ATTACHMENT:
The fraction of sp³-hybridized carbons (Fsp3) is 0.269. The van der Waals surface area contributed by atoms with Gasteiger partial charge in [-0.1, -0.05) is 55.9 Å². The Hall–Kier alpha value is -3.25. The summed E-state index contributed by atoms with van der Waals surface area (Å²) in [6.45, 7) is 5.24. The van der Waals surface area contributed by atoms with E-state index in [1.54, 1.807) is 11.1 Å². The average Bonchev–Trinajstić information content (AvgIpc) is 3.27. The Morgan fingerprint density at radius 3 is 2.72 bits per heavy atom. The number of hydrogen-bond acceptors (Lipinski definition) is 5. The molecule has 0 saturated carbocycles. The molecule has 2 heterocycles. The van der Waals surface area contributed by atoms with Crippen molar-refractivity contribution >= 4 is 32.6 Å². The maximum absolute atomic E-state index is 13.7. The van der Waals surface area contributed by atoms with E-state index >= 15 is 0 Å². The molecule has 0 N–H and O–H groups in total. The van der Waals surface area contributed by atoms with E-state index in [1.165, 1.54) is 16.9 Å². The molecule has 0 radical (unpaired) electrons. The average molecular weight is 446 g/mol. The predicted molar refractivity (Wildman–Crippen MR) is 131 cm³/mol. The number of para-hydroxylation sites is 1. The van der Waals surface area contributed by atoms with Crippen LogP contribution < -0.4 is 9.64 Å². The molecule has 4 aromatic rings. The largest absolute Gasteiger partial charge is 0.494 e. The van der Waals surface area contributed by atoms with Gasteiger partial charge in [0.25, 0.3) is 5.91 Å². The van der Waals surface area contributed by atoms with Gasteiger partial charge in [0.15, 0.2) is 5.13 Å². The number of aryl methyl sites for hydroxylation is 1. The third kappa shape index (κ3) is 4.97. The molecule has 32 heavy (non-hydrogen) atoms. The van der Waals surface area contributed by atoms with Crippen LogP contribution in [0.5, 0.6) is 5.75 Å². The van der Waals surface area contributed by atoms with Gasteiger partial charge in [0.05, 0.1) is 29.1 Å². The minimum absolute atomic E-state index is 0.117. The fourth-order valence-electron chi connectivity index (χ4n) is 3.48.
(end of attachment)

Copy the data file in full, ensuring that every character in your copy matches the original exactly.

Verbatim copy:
The fraction of sp³-hybridized carbons (Fsp3) is 0.269. The van der Waals surface area contributed by atoms with Gasteiger partial charge in [-0.1, -0.05) is 55.9 Å². The Hall–Kier alpha value is -3.25. The summed E-state index contributed by atoms with van der Waals surface area (Å²) in [6.45, 7) is 5.24. The van der Waals surface area contributed by atoms with E-state index in [1.54, 1.807) is 11.1 Å². The average Bonchev–Trinajstić information content (AvgIpc) is 3.27. The Morgan fingerprint density at radius 3 is 2.72 bits per heavy atom. The number of hydrogen-bond acceptors (Lipinski definition) is 5. The molecule has 0 saturated carbocycles. The molecule has 2 heterocycles. The van der Waals surface area contributed by atoms with Crippen molar-refractivity contribution >= 4 is 32.6 Å². The maximum absolute atomic E-state index is 13.7. The van der Waals surface area contributed by atoms with E-state index >= 15 is 0 Å². The molecule has 0 N–H and O–H groups in total. The van der Waals surface area contributed by atoms with E-state index in [1.165, 1.54) is 16.9 Å². The molecule has 0 radical (unpaired) electrons. The average molecular weight is 446 g/mol. The predicted molar refractivity (Wildman–Crippen MR) is 131 cm³/mol. The number of para-hydroxylation sites is 1. The van der Waals surface area contributed by atoms with Crippen LogP contribution < -0.4 is 9.64 Å². The molecule has 4 aromatic rings. The largest absolute Gasteiger partial charge is 0.494 e. The van der Waals surface area contributed by atoms with Gasteiger partial charge in [0.25, 0.3) is 5.91 Å². The van der Waals surface area contributed by atoms with Gasteiger partial charge in [0.15, 0.2) is 5.13 Å². The number of aryl methyl sites for hydroxylation is 1. The third kappa shape index (κ3) is 4.97. The molecule has 32 heavy (non-hydrogen) atoms. The van der Waals surface area contributed by atoms with Crippen LogP contribution in [0.5, 0.6) is 5.75 Å². The van der Waals surface area contributed by atoms with Gasteiger partial charge in [0.05, 0.1) is 29.1 Å². The minimum absolute atomic E-state index is 0.117. The fourth-order valence-electron chi connectivity index (χ4n) is 3.48.